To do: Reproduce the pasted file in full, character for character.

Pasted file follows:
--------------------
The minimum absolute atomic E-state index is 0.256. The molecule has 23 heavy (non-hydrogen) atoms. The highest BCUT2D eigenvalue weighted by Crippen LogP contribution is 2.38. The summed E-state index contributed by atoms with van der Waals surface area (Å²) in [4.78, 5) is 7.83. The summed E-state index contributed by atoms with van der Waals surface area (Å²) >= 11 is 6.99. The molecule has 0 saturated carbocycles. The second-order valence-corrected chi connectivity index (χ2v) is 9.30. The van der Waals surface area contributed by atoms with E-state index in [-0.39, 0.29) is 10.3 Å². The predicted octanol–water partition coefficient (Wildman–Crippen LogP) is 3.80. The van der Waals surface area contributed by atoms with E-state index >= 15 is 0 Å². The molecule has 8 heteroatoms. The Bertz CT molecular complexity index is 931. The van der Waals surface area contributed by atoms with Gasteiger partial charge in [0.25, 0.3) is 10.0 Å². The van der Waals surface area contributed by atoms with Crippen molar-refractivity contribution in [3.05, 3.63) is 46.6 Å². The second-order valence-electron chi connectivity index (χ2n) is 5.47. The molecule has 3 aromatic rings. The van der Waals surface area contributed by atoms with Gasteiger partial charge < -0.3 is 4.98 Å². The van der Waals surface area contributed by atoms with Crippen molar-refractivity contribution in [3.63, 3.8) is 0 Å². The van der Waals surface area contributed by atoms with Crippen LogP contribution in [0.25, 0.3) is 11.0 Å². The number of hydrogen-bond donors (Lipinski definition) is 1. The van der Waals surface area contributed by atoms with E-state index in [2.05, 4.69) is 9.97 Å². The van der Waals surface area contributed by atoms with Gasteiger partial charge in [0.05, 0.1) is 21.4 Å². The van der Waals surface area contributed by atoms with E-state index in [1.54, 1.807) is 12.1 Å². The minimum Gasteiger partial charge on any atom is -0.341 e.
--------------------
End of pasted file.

The minimum absolute atomic E-state index is 0.256. The molecule has 23 heavy (non-hydrogen) atoms. The highest BCUT2D eigenvalue weighted by Crippen LogP contribution is 2.38. The summed E-state index contributed by atoms with van der Waals surface area (Å²) in [4.78, 5) is 7.83. The summed E-state index contributed by atoms with van der Waals surface area (Å²) >= 11 is 6.99. The molecule has 0 saturated carbocycles. The second-order valence-corrected chi connectivity index (χ2v) is 9.30. The van der Waals surface area contributed by atoms with E-state index in [-0.39, 0.29) is 10.3 Å². The predicted octanol–water partition coefficient (Wildman–Crippen LogP) is 3.80. The van der Waals surface area contributed by atoms with E-state index >= 15 is 0 Å². The molecule has 8 heteroatoms. The Bertz CT molecular complexity index is 931. The van der Waals surface area contributed by atoms with Gasteiger partial charge in [0.25, 0.3) is 10.0 Å². The van der Waals surface area contributed by atoms with Crippen molar-refractivity contribution in [3.05, 3.63) is 46.6 Å². The second-order valence-electron chi connectivity index (χ2n) is 5.47. The molecule has 3 aromatic rings. The van der Waals surface area contributed by atoms with Gasteiger partial charge < -0.3 is 4.98 Å². The van der Waals surface area contributed by atoms with Crippen molar-refractivity contribution in [3.63, 3.8) is 0 Å². The van der Waals surface area contributed by atoms with Crippen LogP contribution in [0.25, 0.3) is 11.0 Å². The number of hydrogen-bond donors (Lipinski definition) is 1. The van der Waals surface area contributed by atoms with E-state index in [2.05, 4.69) is 9.97 Å². The van der Waals surface area contributed by atoms with Gasteiger partial charge in [0.05, 0.1) is 21.4 Å². The van der Waals surface area contributed by atoms with E-state index in [1.54, 1.807) is 12.1 Å². The minimum Gasteiger partial charge on any atom is -0.341 e.